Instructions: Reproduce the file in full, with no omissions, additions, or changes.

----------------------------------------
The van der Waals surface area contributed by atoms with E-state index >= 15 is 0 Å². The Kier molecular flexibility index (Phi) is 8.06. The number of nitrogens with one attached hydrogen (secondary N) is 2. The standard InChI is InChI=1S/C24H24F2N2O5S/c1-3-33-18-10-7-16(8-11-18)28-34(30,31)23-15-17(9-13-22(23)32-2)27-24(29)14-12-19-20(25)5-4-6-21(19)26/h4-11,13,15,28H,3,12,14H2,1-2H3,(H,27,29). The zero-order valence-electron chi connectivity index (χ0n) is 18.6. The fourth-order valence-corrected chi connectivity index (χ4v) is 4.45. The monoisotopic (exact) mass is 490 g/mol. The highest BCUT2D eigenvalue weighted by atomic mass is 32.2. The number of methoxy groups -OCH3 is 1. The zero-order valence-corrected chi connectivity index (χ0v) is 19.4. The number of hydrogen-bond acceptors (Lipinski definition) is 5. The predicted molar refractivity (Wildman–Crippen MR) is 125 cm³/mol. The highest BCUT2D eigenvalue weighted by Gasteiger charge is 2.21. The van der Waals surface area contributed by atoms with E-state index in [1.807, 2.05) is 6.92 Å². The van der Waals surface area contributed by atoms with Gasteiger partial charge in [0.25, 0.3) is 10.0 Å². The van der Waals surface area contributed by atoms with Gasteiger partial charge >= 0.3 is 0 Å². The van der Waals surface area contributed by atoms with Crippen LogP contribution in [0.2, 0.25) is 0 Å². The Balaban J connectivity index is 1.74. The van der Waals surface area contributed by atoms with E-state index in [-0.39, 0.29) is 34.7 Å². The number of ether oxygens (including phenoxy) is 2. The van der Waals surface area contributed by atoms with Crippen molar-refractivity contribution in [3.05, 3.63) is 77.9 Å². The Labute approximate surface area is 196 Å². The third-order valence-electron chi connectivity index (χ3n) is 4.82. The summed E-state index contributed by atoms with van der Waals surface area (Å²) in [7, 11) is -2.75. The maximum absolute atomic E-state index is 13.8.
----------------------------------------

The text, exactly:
The van der Waals surface area contributed by atoms with E-state index >= 15 is 0 Å². The Kier molecular flexibility index (Phi) is 8.06. The number of nitrogens with one attached hydrogen (secondary N) is 2. The standard InChI is InChI=1S/C24H24F2N2O5S/c1-3-33-18-10-7-16(8-11-18)28-34(30,31)23-15-17(9-13-22(23)32-2)27-24(29)14-12-19-20(25)5-4-6-21(19)26/h4-11,13,15,28H,3,12,14H2,1-2H3,(H,27,29). The zero-order valence-electron chi connectivity index (χ0n) is 18.6. The fourth-order valence-corrected chi connectivity index (χ4v) is 4.45. The monoisotopic (exact) mass is 490 g/mol. The highest BCUT2D eigenvalue weighted by atomic mass is 32.2. The number of methoxy groups -OCH3 is 1. The zero-order valence-corrected chi connectivity index (χ0v) is 19.4. The number of hydrogen-bond acceptors (Lipinski definition) is 5. The predicted molar refractivity (Wildman–Crippen MR) is 125 cm³/mol. The highest BCUT2D eigenvalue weighted by Gasteiger charge is 2.21. The van der Waals surface area contributed by atoms with E-state index in [1.807, 2.05) is 6.92 Å². The van der Waals surface area contributed by atoms with Gasteiger partial charge in [0.25, 0.3) is 10.0 Å². The van der Waals surface area contributed by atoms with Gasteiger partial charge >= 0.3 is 0 Å². The van der Waals surface area contributed by atoms with Crippen LogP contribution in [0.2, 0.25) is 0 Å². The Balaban J connectivity index is 1.74. The van der Waals surface area contributed by atoms with E-state index in [-0.39, 0.29) is 34.7 Å². The number of ether oxygens (including phenoxy) is 2. The van der Waals surface area contributed by atoms with Crippen molar-refractivity contribution in [3.05, 3.63) is 77.9 Å². The Labute approximate surface area is 196 Å². The third-order valence-electron chi connectivity index (χ3n) is 4.82. The summed E-state index contributed by atoms with van der Waals surface area (Å²) in [7, 11) is -2.75. The maximum absolute atomic E-state index is 13.8.